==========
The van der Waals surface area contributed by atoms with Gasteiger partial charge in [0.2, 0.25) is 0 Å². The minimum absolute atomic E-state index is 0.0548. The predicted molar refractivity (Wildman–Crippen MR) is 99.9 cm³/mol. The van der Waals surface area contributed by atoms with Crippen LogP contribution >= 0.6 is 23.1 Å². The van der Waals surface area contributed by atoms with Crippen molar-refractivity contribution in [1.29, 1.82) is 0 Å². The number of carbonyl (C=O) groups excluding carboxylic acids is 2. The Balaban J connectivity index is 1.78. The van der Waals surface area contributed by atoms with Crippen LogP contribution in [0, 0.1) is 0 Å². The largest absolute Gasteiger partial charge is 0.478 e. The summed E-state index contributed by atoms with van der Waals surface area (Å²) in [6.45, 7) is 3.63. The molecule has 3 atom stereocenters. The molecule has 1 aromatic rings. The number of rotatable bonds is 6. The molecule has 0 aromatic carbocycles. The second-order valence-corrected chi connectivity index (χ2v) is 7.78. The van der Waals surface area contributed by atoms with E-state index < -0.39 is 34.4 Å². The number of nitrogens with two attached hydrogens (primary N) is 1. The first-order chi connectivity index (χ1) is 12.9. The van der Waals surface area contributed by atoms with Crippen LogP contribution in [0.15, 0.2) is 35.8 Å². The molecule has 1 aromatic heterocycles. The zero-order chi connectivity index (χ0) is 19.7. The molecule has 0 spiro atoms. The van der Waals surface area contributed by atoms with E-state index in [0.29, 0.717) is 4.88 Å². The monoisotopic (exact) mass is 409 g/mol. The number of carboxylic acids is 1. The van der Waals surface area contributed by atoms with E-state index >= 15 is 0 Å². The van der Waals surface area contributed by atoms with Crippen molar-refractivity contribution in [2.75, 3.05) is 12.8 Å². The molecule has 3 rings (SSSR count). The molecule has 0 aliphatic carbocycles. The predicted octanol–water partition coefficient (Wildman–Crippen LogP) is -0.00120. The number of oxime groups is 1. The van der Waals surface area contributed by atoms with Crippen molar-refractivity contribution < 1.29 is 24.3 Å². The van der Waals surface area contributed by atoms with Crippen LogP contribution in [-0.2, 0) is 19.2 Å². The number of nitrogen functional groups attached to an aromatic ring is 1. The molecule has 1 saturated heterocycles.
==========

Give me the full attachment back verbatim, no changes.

The van der Waals surface area contributed by atoms with Gasteiger partial charge in [0.2, 0.25) is 0 Å². The minimum absolute atomic E-state index is 0.0548. The predicted molar refractivity (Wildman–Crippen MR) is 99.9 cm³/mol. The van der Waals surface area contributed by atoms with Crippen LogP contribution >= 0.6 is 23.1 Å². The van der Waals surface area contributed by atoms with Crippen molar-refractivity contribution in [1.29, 1.82) is 0 Å². The number of carbonyl (C=O) groups excluding carboxylic acids is 2. The Balaban J connectivity index is 1.78. The van der Waals surface area contributed by atoms with Crippen LogP contribution in [0, 0.1) is 0 Å². The largest absolute Gasteiger partial charge is 0.478 e. The summed E-state index contributed by atoms with van der Waals surface area (Å²) in [6.45, 7) is 3.63. The molecule has 3 atom stereocenters. The molecule has 1 aromatic rings. The number of rotatable bonds is 6. The molecule has 0 aromatic carbocycles. The second-order valence-corrected chi connectivity index (χ2v) is 7.78. The van der Waals surface area contributed by atoms with E-state index < -0.39 is 34.4 Å². The number of nitrogens with two attached hydrogens (primary N) is 1. The first-order chi connectivity index (χ1) is 12.9. The van der Waals surface area contributed by atoms with Crippen LogP contribution in [0.15, 0.2) is 35.8 Å². The molecule has 1 aromatic heterocycles. The zero-order chi connectivity index (χ0) is 19.7. The molecule has 0 spiro atoms. The van der Waals surface area contributed by atoms with E-state index in [0.29, 0.717) is 4.88 Å². The monoisotopic (exact) mass is 409 g/mol. The number of carboxylic acids is 1. The van der Waals surface area contributed by atoms with E-state index >= 15 is 0 Å². The van der Waals surface area contributed by atoms with Crippen molar-refractivity contribution in [2.75, 3.05) is 12.8 Å². The molecule has 3 rings (SSSR count). The molecule has 0 aliphatic carbocycles. The predicted octanol–water partition coefficient (Wildman–Crippen LogP) is -0.00120. The number of oxime groups is 1. The van der Waals surface area contributed by atoms with Crippen molar-refractivity contribution < 1.29 is 24.3 Å². The van der Waals surface area contributed by atoms with Crippen LogP contribution in [-0.2, 0) is 19.2 Å². The number of nitrogen functional groups attached to an aromatic ring is 1. The molecule has 1 saturated heterocycles.